Dotonbori, Osaka’s bright and noisy canal-side restaurant avenue is brimming with eateries catering to every taste and whim from lunch to late-night supper.
King of kushikatsu
Craving something sinful for lunch? Kushikatsu skewers can be made of almost anything: fish, meat, fruits, even ice cream, as long as it is dipped in batter and then deep fried to death in oil – not necessarily healthy, but as addictive as it gets. The skewers are served with black dipping sauce which works magically with almost everything. Daruma has served kushikatsu since 1929 and is still hugely popular. Just look out for a huge statue of an angry-looking chef and you’re in the right place. Spread on several floors, Daruma is a favourite among teens and toddlers and can get very noisy.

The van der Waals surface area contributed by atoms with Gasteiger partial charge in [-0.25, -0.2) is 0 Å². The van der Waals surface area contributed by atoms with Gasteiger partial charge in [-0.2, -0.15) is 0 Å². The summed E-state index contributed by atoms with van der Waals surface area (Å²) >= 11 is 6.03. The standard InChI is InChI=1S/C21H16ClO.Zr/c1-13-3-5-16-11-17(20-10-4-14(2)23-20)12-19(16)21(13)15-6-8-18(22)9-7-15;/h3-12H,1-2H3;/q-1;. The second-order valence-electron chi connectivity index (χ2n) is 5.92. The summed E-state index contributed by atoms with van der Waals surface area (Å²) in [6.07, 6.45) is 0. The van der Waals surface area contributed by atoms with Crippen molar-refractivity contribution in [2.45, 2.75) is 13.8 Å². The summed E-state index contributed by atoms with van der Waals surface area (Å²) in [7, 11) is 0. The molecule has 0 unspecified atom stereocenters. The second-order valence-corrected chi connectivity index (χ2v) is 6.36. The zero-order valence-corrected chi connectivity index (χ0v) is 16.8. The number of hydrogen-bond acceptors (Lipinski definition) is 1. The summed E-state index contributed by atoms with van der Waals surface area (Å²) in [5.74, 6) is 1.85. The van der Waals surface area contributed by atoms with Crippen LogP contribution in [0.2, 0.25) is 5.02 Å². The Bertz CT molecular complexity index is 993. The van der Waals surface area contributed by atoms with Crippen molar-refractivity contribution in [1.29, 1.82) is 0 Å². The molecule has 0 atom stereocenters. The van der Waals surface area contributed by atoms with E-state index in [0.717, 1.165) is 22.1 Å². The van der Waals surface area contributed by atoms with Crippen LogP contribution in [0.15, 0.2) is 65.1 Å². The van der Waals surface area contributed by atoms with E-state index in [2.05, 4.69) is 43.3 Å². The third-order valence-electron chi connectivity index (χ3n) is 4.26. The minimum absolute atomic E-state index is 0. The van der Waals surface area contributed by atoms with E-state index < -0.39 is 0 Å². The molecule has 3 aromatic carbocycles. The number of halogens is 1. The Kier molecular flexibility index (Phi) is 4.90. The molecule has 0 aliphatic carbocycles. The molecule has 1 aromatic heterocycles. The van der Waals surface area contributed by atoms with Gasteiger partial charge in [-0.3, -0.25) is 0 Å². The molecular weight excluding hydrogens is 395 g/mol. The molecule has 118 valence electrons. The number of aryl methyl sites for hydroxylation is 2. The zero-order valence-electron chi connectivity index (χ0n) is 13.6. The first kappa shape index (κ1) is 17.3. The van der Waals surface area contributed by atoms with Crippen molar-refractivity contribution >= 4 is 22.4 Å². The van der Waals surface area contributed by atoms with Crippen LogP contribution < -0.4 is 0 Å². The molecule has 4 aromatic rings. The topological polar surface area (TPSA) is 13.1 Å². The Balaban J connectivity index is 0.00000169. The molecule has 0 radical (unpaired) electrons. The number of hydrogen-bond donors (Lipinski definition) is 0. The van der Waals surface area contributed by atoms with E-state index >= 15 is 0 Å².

Daruma, 1-6-4 Dotonbori, Chuo-ku, Osaka
There’s no such thing as decent budget-priced sushi, agreed, but that’s only true in Europe. Daiki Suisan is a conveyor-belt sushi restaurant that somehow manages to fire on all cylinders without breaking the bank. Take your time surveying what passes under your nose and grab what you fancy. Everything is fresh, skilfully cut and tasty, but especially great picks are miso-glazed unagi (eel) and toro, fatty tuna which really melts in the mouth. The bill rarely tops thirty euros even if you splurge a bit.
Daiki Suisan, 1-7-24 Dotonbori, Chuo-ku, Osaka
Best ramen in town
After a grand tour of Dotonbori’s countless karaoke bars, there’s nothing better than a steaming bowl of ramen. Kinryu is a rowdy ramen shop populated by all kinds of patrons from high-fashion addicts to shady types. Kinryu’s milky white stock of pork bones takes at least one day to simmer, the noodles are always al dente, and the chashu, slices of pork belly, are moist and fatty. For those who crave more kick, just add garlic and kimchi. Choose your soup and beverage and pay at the automat. Kinryu has two shops along Dotonbori. Both are easy to recognise by the huge dragon statues.
Kinryu Ramen, 1-7-26 Dotonbori, Chuo-ku, Osaka
Text by Mikko Takala Photos by Tommi Anttonen
This article is published in the November 2017 issue of Blue Wings.